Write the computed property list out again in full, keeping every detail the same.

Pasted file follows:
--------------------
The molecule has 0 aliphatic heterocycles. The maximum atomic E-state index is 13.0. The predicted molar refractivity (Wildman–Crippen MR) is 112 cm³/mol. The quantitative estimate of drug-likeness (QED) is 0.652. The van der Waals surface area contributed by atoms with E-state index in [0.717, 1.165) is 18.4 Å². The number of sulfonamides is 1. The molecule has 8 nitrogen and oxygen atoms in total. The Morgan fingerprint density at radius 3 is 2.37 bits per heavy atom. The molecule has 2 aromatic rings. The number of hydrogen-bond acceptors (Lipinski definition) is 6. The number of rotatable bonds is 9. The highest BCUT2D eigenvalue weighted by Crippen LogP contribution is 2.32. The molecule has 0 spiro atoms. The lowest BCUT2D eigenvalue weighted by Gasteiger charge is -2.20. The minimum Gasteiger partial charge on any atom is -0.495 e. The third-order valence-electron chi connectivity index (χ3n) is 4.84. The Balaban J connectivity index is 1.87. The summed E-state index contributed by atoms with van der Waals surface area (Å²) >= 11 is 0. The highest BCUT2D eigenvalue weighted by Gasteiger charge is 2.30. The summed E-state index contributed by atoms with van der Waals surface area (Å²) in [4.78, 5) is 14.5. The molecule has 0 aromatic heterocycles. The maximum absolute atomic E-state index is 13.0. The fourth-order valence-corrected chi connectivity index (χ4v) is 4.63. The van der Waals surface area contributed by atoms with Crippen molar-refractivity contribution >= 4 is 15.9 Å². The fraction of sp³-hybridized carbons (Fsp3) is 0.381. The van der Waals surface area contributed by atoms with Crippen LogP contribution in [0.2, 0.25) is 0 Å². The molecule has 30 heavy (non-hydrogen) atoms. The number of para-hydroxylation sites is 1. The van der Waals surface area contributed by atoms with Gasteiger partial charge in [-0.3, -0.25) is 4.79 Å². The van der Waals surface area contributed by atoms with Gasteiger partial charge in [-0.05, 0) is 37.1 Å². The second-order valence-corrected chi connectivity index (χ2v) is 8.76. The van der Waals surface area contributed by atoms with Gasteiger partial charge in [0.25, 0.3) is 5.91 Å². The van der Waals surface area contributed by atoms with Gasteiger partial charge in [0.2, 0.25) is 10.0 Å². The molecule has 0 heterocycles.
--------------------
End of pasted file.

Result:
The molecule has 0 aliphatic heterocycles. The maximum atomic E-state index is 13.0. The predicted molar refractivity (Wildman–Crippen MR) is 112 cm³/mol. The quantitative estimate of drug-likeness (QED) is 0.652. The van der Waals surface area contributed by atoms with E-state index in [0.717, 1.165) is 18.4 Å². The number of sulfonamides is 1. The molecule has 8 nitrogen and oxygen atoms in total. The Morgan fingerprint density at radius 3 is 2.37 bits per heavy atom. The molecule has 2 aromatic rings. The number of hydrogen-bond acceptors (Lipinski definition) is 6. The number of rotatable bonds is 9. The highest BCUT2D eigenvalue weighted by Crippen LogP contribution is 2.32. The molecule has 0 spiro atoms. The lowest BCUT2D eigenvalue weighted by Gasteiger charge is -2.20. The minimum Gasteiger partial charge on any atom is -0.495 e. The third-order valence-electron chi connectivity index (χ3n) is 4.84. The Balaban J connectivity index is 1.87. The summed E-state index contributed by atoms with van der Waals surface area (Å²) >= 11 is 0. The highest BCUT2D eigenvalue weighted by Gasteiger charge is 2.30. The summed E-state index contributed by atoms with van der Waals surface area (Å²) in [4.78, 5) is 14.5. The molecule has 0 aromatic heterocycles. The maximum absolute atomic E-state index is 13.0. The fourth-order valence-corrected chi connectivity index (χ4v) is 4.63. The van der Waals surface area contributed by atoms with Crippen molar-refractivity contribution >= 4 is 15.9 Å². The fraction of sp³-hybridized carbons (Fsp3) is 0.381. The van der Waals surface area contributed by atoms with Crippen LogP contribution in [0.2, 0.25) is 0 Å². The molecule has 30 heavy (non-hydrogen) atoms. The number of para-hydroxylation sites is 1. The van der Waals surface area contributed by atoms with Gasteiger partial charge in [-0.3, -0.25) is 4.79 Å². The van der Waals surface area contributed by atoms with Gasteiger partial charge in [-0.05, 0) is 37.1 Å². The second-order valence-corrected chi connectivity index (χ2v) is 8.76. The van der Waals surface area contributed by atoms with Gasteiger partial charge in [0.25, 0.3) is 5.91 Å². The van der Waals surface area contributed by atoms with Gasteiger partial charge in [0.2, 0.25) is 10.0 Å². The molecule has 0 heterocycles.